The Wisdom Blog: Classic & Contemporary Buddhism

The Buddha Travels the Hard Path

by Bhikkhu Bodhi
September 13, 2017
Wed, 09/13/2017 - 14:55 -- Bhikkhu Bodhi

 

 

The Great Chapter (Mahāvagga)

 

1. The Going Forth (Pabbajjā Sutta)                  

405. I will tell of the going forth,

how the One with Vision went forth,

how, while investigating,

he approved of the going forth.

                    

406. “This home life is confinement,

a basis for dust;

the going forth is like an open space”:

having seen this, he went forth.

                    

407. Having gone forth, he avoided

evil deeds with his body.

Having abandoned verbal misconduct,

he purified his livelihood.

                    

408. The Buddha went to Rājagaha,

[the city] Giribbaja of the Magadhans.

Adorned with the excellent marks,

he walked for alms [in the city].

                    

409. While standing in his palace,

Bimbisāra caught sight of him.

Having seen him endowed with the marks,

he uttered this statement:

                    

410. “Sirs, look at him,

handsome, stately, pure;

endowed with good conduct,

he looks a mere yoke’s length ahead.

                    

411. “With downcast eyes, mindful,

it seems he is not from a low family.

Let the king’s messengers run out.

[Find out] where the bhikkhu will go.”

                    

412. The messengers sent by the king

followed closely behind him,

[thinking:] “Where will the bhikkhu go?

Where is his dwelling place?” 

                    

413. Walking on alms without skipping houses,

his sense doors guarded, well restrained,

clearly comprehending, ever mindful,

he quickly filled up his bowl. 

                    

414. Having walked on alms round,

the muni departed from the city.

He ascended Mount Paṇḍava:

“His dwelling place must be here!”

                    

415. Having seen that he had entered his dwelling,

the messengers then  approached;

but one messenger returned

and informed the king:

                    

416. “Great king, this bhikkhu

lives on the eastern side of Paṇḍava.

He sits in a mountain cavern

like a tiger, a bull, or a lion.” 

                    

417. Having heard the messenger’s report,

the khattiya set out in a fine vehicle.

Hurriedly, he departed

in the direction of Paṇḍava Mountain.

                    

418. Having gone along the ground for vehicles,

the khattiya descended from his vehicle;

having approached on foot,

he arrived and entered. 

                    

419. Having sat down, the king greeted him

and then made polite conversation.

When the courtesies were finished,

he then uttered this statement:

                    

420. “You are young, a lad,

a youth in the prime of life,

endowed with beauty and stature,

like a well-born khattiya. 

                    

421. “I will give you wealth—enjoy it

while shining at the head of an army,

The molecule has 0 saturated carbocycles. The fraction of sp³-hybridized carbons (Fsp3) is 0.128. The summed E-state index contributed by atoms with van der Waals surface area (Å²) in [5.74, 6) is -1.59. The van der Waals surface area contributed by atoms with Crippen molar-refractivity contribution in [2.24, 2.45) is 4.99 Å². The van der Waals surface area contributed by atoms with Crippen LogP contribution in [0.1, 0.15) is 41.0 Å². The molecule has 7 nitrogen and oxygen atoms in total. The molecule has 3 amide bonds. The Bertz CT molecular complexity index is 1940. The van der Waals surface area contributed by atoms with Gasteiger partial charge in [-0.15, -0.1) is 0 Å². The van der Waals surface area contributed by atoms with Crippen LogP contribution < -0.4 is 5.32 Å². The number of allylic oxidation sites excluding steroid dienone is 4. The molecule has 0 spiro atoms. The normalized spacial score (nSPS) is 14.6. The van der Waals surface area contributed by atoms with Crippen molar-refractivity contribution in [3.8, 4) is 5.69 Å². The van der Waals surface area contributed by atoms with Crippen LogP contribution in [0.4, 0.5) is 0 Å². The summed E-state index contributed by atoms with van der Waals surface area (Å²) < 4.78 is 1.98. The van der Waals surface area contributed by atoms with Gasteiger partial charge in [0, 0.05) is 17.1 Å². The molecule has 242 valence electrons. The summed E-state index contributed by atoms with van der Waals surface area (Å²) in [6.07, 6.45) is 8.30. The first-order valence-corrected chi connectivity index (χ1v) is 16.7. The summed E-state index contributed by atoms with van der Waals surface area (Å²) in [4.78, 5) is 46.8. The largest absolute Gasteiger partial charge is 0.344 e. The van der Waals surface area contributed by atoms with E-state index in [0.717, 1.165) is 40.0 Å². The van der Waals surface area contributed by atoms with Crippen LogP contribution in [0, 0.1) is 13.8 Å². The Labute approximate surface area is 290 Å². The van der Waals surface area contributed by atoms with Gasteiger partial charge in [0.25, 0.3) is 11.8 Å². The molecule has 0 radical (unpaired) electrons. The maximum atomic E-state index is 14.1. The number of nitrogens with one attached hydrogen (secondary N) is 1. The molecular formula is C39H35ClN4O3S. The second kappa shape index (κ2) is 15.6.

accompanied by a troop of bull elephants.

Being asked, tell me your birth.” 

                    

422. “There is, O king, a country straight ahead,

on the slope of the Himalayas,

abounding in wealth and energy,

[ruled] by one native to the Kosalans.

                    

423. “I am by clan an Ādicca,

by birth I am a Sakyan.

I have gone forth from that family, O king,

not longing for sensual pleasures.

                    

424. “Having seen the danger in sensual pleasures,

having seen renunciation as security,

I will go for the purpose of striving:

it is here that my mind delights.”

                    

2. Striving (Padhāna Sutta)             

425. “When, resolved upon striving,

I had gone to the Nerañjarā River,

as I was meditating very strenuously

to attain security from bondage,

                

426. “Namucī approached me,

speaking compassionate words:

‘You are thin, pale;

you’re on the verge of death. 

                    

427. “‘A thousand parts belong to death,

one fraction of your life remains.

Live, sir, life is better!

While living, make merits! 

                    

428. “‘While you are living the spiritual life

and performing the fire sacrifice,

abundant merit is stored up.

Why devote yourself to striving? 

                    

429. “‘Hard to travel is the path for striving,

hard to practice, hard to achieve.’”

Speaking these verses, Māra stood

in the presence of the Buddha. (5)

                    

430. When Māra had spoken in such a way,

the Blessed One said this to him:

“Kinsman of the heedless, Evil One,

you have come here with a purpose.

                    

431. “I do not have any need

even for the slightest merit.

It is fitting for Māra to speak

to those who have need of merits. 

                    

432. “I have faith and energy too,

and wisdom exists in me.

When I am so resolute,

why do you ask me to live?

                    

433. “This wind might dry up

even the streams of the rivers,

so why, when I am resolute,

should it not dry up my blood?

                                

434. “When the blood is drying up,